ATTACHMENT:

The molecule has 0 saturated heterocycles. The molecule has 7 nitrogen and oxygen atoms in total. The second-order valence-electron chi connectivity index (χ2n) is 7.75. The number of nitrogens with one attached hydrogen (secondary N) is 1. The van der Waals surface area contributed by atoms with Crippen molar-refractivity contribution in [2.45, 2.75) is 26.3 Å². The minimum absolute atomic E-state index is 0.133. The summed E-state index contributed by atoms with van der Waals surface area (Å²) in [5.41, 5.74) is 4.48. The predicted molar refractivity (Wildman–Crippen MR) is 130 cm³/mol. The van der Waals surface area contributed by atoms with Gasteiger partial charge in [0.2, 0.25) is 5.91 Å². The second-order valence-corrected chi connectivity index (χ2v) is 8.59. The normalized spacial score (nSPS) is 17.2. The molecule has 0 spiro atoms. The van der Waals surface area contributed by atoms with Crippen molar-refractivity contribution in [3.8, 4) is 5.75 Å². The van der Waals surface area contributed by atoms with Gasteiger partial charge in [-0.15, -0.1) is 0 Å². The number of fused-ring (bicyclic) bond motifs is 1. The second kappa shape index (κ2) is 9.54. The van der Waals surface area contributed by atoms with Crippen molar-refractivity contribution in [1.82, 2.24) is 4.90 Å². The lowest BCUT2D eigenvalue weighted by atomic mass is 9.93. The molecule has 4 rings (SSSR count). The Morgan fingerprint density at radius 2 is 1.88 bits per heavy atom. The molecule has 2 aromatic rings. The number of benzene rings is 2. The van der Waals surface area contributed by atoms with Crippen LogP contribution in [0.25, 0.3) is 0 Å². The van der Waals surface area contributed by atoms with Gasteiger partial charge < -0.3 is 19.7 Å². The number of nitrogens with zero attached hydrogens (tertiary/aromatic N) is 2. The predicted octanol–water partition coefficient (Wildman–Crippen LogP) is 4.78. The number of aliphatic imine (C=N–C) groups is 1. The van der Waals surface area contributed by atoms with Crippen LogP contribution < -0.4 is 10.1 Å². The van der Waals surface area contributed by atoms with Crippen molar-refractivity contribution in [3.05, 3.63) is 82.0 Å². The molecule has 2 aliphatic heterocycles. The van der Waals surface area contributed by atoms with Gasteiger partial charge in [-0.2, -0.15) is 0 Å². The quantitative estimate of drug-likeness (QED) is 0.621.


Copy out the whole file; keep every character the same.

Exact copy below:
The molecule has 0 saturated heterocycles. The molecule has 7 nitrogen and oxygen atoms in total. The second-order valence-electron chi connectivity index (χ2n) is 7.75. The number of nitrogens with one attached hydrogen (secondary N) is 1. The van der Waals surface area contributed by atoms with Crippen molar-refractivity contribution in [2.45, 2.75) is 26.3 Å². The minimum absolute atomic E-state index is 0.133. The summed E-state index contributed by atoms with van der Waals surface area (Å²) in [5.41, 5.74) is 4.48. The predicted molar refractivity (Wildman–Crippen MR) is 130 cm³/mol. The van der Waals surface area contributed by atoms with Gasteiger partial charge in [0.2, 0.25) is 5.91 Å². The second-order valence-corrected chi connectivity index (χ2v) is 8.59. The normalized spacial score (nSPS) is 17.2. The molecule has 0 spiro atoms. The van der Waals surface area contributed by atoms with Crippen molar-refractivity contribution in [3.8, 4) is 5.75 Å². The van der Waals surface area contributed by atoms with Gasteiger partial charge in [-0.15, -0.1) is 0 Å². The number of fused-ring (bicyclic) bond motifs is 1. The second kappa shape index (κ2) is 9.54. The van der Waals surface area contributed by atoms with Crippen molar-refractivity contribution in [1.82, 2.24) is 4.90 Å². The lowest BCUT2D eigenvalue weighted by atomic mass is 9.93. The molecule has 4 rings (SSSR count). The Morgan fingerprint density at radius 2 is 1.88 bits per heavy atom. The molecule has 2 aromatic rings. The number of benzene rings is 2. The van der Waals surface area contributed by atoms with Crippen LogP contribution in [0.25, 0.3) is 0 Å². The van der Waals surface area contributed by atoms with Gasteiger partial charge < -0.3 is 19.7 Å². The number of nitrogens with zero attached hydrogens (tertiary/aromatic N) is 2. The predicted octanol–water partition coefficient (Wildman–Crippen LogP) is 4.78. The number of aliphatic imine (C=N–C) groups is 1. The van der Waals surface area contributed by atoms with Crippen LogP contribution < -0.4 is 10.1 Å². The van der Waals surface area contributed by atoms with Crippen molar-refractivity contribution in [3.05, 3.63) is 82.0 Å². The molecule has 2 aliphatic heterocycles. The van der Waals surface area contributed by atoms with Gasteiger partial charge in [-0.2, -0.15) is 0 Å². The quantitative estimate of drug-likeness (QED) is 0.621.